Critical UK Cyber Security Report Hits As Maude Misses
The UK’s Cyber Security Strategy report is overdue but a critical independent report has hit the mark
Independently compiled advice on securing the national infrastructure from Chatham House was set for release in anticipation of the government’s publication of its Cyber Security Strategy document. But things did not go quite to plan.
The Cyber Security and the UK’s Critical National Infrastructure report from cyber-security specialist BAE Systems Detica and the Chatham House analysts at the Royal Institute of International Affairs offers advice on how the critical national infrastructure (CNI) could be created. Within the pages, the research team expresses a deep-felt concern that the public and private sector are failing, or do not have the channels in place, to share information on cyber-security issues.
This would have attracted the attention of Minister for Cyber-security Francis Maude but the government’s strategy document was not finished before parliament rose yesterday for the political party conference season, which starts next week.
The Cabinet Office said that cyber security has a Tier 1 priority, and that means it should only be introduced while the House of Commons is sitting. The next opportunity will not be until 12 October.
Paul Cornish, head of the International Security Programme at Chatham House and one of the authors of the Chatham House report, said, “Given society’s reliance upon digital processing and communications, governments are right to take cyber-security seriously. However, it is not a problem to be met by governments alone – as a society-wide challenge, it requires a society-wide response.”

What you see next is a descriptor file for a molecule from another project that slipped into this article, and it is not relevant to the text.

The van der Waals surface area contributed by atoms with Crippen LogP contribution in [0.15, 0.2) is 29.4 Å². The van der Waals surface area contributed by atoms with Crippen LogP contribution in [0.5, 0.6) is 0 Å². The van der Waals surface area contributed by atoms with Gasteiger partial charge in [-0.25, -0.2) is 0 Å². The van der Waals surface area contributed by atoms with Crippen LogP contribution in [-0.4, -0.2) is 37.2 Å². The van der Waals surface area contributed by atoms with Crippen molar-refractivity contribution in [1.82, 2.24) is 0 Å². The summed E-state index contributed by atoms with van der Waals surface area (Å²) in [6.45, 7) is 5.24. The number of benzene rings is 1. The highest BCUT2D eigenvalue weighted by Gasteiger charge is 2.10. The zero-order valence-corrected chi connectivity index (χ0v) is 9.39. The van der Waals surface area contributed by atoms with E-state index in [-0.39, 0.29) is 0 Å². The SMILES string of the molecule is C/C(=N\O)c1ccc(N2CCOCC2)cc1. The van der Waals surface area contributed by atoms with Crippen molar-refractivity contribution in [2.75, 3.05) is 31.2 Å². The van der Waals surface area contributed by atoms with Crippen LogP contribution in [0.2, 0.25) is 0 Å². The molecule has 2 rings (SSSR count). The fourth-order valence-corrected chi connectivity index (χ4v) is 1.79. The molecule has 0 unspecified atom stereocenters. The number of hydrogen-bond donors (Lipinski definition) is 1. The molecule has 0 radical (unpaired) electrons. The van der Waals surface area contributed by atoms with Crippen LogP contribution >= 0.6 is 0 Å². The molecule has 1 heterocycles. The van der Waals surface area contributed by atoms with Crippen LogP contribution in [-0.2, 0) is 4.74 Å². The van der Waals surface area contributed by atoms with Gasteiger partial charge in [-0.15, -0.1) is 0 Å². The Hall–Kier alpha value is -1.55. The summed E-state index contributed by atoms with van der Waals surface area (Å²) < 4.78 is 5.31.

The report is based on interviews with various stakeholders in public and private organisations. It gives an overview of the strengths and weaknesses of the current security measures and makes recommendations on moving forward to a locked-down future for the CNI.
The authors point out that the government’s promised funding of £650 million will not be sufficient to enable the government to counter all conceivable cyber-threats. They try to answer the question of who then is best placed to tackle the problem, given that most of the critical infrastructure at risk in the UK is privately owned and beyond the government’s control.
Many of the interviewees felt the national response mechanism is fractured and incoherent. The report observes that there is widespread dissatisfaction with the quality and quantity of information-sharing between the public and private sectors.
“There was considered to be an absence of an authoritative ‘rich picture’ generated at the centre (ie, by government) that could help to develop a more comprehensive and urgent sense of the cyber threats that need to be tackled,” the report states. “This picture would improve the awareness of risk in and from cyberspace and would enable a more effective collective response.”
The government is blamed for the lack of a point of focus because a full picture of the CNI and the threats it faces is dependent upon a willingness to share sensitive information in a timely manner. The challenge that this sharing society faces is that the UK government is perceived by the interviewees and more widely in industry “to be more willing to solicit information than to divulge it”, the report added.